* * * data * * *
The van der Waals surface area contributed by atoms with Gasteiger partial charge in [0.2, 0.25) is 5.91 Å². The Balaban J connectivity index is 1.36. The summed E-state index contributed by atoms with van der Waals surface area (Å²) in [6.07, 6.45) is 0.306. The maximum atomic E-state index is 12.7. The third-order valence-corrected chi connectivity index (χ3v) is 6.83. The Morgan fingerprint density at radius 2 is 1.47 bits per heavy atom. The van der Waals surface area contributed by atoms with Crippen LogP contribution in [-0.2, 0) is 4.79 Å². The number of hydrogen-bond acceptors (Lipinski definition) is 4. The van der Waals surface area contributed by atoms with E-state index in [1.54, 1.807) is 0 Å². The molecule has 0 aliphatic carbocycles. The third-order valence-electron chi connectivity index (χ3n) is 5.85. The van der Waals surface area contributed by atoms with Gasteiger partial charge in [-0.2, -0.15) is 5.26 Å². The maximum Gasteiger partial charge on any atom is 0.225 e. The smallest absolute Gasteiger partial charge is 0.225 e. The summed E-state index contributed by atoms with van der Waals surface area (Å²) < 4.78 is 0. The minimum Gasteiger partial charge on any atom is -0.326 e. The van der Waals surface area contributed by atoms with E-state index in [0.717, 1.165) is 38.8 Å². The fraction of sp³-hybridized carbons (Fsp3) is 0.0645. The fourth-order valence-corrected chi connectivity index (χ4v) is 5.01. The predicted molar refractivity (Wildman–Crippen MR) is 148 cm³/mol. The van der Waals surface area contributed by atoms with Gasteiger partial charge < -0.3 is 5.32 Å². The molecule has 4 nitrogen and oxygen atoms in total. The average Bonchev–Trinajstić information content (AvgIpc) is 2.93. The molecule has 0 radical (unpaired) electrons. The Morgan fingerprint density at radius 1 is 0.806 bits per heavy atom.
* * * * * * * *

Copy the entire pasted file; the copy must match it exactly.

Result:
The van der Waals surface area contributed by atoms with Gasteiger partial charge in [0.2, 0.25) is 5.91 Å². The Balaban J connectivity index is 1.36. The summed E-state index contributed by atoms with van der Waals surface area (Å²) in [6.07, 6.45) is 0.306. The maximum atomic E-state index is 12.7. The third-order valence-corrected chi connectivity index (χ3v) is 6.83. The Morgan fingerprint density at radius 2 is 1.47 bits per heavy atom. The van der Waals surface area contributed by atoms with Crippen LogP contribution in [-0.2, 0) is 4.79 Å². The number of hydrogen-bond acceptors (Lipinski definition) is 4. The van der Waals surface area contributed by atoms with E-state index in [1.54, 1.807) is 0 Å². The molecule has 0 aliphatic carbocycles. The third-order valence-electron chi connectivity index (χ3n) is 5.85. The van der Waals surface area contributed by atoms with Gasteiger partial charge in [-0.2, -0.15) is 5.26 Å². The maximum Gasteiger partial charge on any atom is 0.225 e. The smallest absolute Gasteiger partial charge is 0.225 e. The summed E-state index contributed by atoms with van der Waals surface area (Å²) < 4.78 is 0. The minimum Gasteiger partial charge on any atom is -0.326 e. The van der Waals surface area contributed by atoms with E-state index in [0.717, 1.165) is 38.8 Å². The fraction of sp³-hybridized carbons (Fsp3) is 0.0645. The fourth-order valence-corrected chi connectivity index (χ4v) is 5.01. The predicted molar refractivity (Wildman–Crippen MR) is 148 cm³/mol. The van der Waals surface area contributed by atoms with Gasteiger partial charge < -0.3 is 5.32 Å². The molecule has 4 nitrogen and oxygen atoms in total. The average Bonchev–Trinajstić information content (AvgIpc) is 2.93. The molecule has 0 radical (unpaired) electrons. The Morgan fingerprint density at radius 1 is 0.806 bits per heavy atom.